In the blue light of the bar, Luhn is so triggered by Ailes’ presence that she nearly disassociates. Briefly, the show switches to Luhn’s perspective. She recalls her last encounter with Ailes in a hotel hallway. Ailes approaches Luhn from behind and clasps her pearl necklace. It’s a subtle nod to the complexity of their relationship — what Luhn gets out of saying yes to sexual favors, what saying yes takes away from her. Throughout The Loudest Voice, scenes with Luhn are edited in a similarly jarring way, as though her mind is increasingly frayed.
The pilot also has a take on the casting couch, a fixture of #MeToo-era stories. A young woman (Hayley Griffith), never seen again, boards the elevator to Ailes’ office. His loyal secretary, Judy (Aleksa Palladino), also in the elevator, knows what’s going to happen to her. She doesn’t say a word. Ailes has the young woman spin slowly for him. He touches her face, her lips.
Like the scenes with Luhn, the camera’s movements over Chloe’s face and body. The camera is an empathetic force, allowing us to feel how Chloe must feel in that moment – lonely, demeaned, yet somehow not surprised. The camera smashes any sense of objectivity.
“You know where his eyes were going, where her eyes were going. I wanted to feel like we were experiencing the moment with her so it wasn't about the words,” Skogland says. “The emotional heartbeat of a scene of a young, impressionable girl wanting very much to impress this man, wanting a job, and him wanting and knowing he can abuse that power because he can simply overwhelm her.”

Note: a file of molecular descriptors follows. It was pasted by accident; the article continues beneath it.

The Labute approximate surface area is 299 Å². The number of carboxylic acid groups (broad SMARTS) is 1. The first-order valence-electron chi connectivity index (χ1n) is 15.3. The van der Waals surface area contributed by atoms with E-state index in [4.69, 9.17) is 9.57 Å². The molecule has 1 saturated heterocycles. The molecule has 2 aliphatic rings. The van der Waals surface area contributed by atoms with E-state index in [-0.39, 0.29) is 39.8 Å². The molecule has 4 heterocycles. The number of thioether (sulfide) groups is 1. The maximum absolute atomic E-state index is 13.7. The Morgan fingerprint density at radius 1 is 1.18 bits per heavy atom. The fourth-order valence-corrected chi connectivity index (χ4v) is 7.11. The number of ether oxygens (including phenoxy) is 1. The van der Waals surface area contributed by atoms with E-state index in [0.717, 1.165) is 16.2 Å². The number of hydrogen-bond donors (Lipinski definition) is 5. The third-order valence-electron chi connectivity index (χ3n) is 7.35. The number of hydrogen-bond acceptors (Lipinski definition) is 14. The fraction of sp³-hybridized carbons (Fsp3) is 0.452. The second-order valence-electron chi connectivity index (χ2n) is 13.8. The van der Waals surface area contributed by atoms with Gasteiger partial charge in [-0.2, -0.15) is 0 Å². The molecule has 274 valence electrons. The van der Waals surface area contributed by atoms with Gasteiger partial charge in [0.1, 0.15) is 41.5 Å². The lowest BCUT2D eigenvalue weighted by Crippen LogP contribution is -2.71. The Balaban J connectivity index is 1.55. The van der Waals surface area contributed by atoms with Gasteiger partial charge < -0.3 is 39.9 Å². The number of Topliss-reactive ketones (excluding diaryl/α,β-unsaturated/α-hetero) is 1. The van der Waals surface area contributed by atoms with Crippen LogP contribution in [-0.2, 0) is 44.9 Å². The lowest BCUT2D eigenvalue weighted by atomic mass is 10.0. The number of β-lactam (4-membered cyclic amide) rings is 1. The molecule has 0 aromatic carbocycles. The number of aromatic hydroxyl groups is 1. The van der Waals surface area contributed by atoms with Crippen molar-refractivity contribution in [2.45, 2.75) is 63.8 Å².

The scene ends abruptly after Ailes asks the young woman about her relationship with her father – we’re left to imagine what happens next. As the show goes on, Ailes’ harassment becomes more prominent in each episode, until it eventually becomes the story.
The Loudest Voice was created by two men, Tom McCarthy and Alex Metcalf. Skogland’s involvement — and the perspective gleaned from a lifetime of moving through the world as a woman — is what makes the show’s switch-up from the portrait of a media mogul to a portrait of a predator possible.
“Who is going to be the voice in here that told them to make sure the female story was front and center? Because that’s actually what the story was,” Skogland says.
Skogland worked especially closely with Crowe to get the effect of those scenes right. “Russell was extremely available to me. We had lots of discussions about what [harassment] looks like and who that man was, because I had experienced it from a firsthand level on a regular basis — and not always sexualized. Abuse comes in many forms,” Skogland says.
Ailes knew there would be stories told about him posthumously. The first words Ailes utters in The Loudest Voice are, “I know what people are going to say about me.” What he probably couldn’t predict is that it would be a woman holding the camera and calling the shots. And frankly? It wouldn’t make sense any other way.
“I can't even imagine this story not being told by a woman,” she continues. Because in the story of Roger Ailes, women became the loudest voice.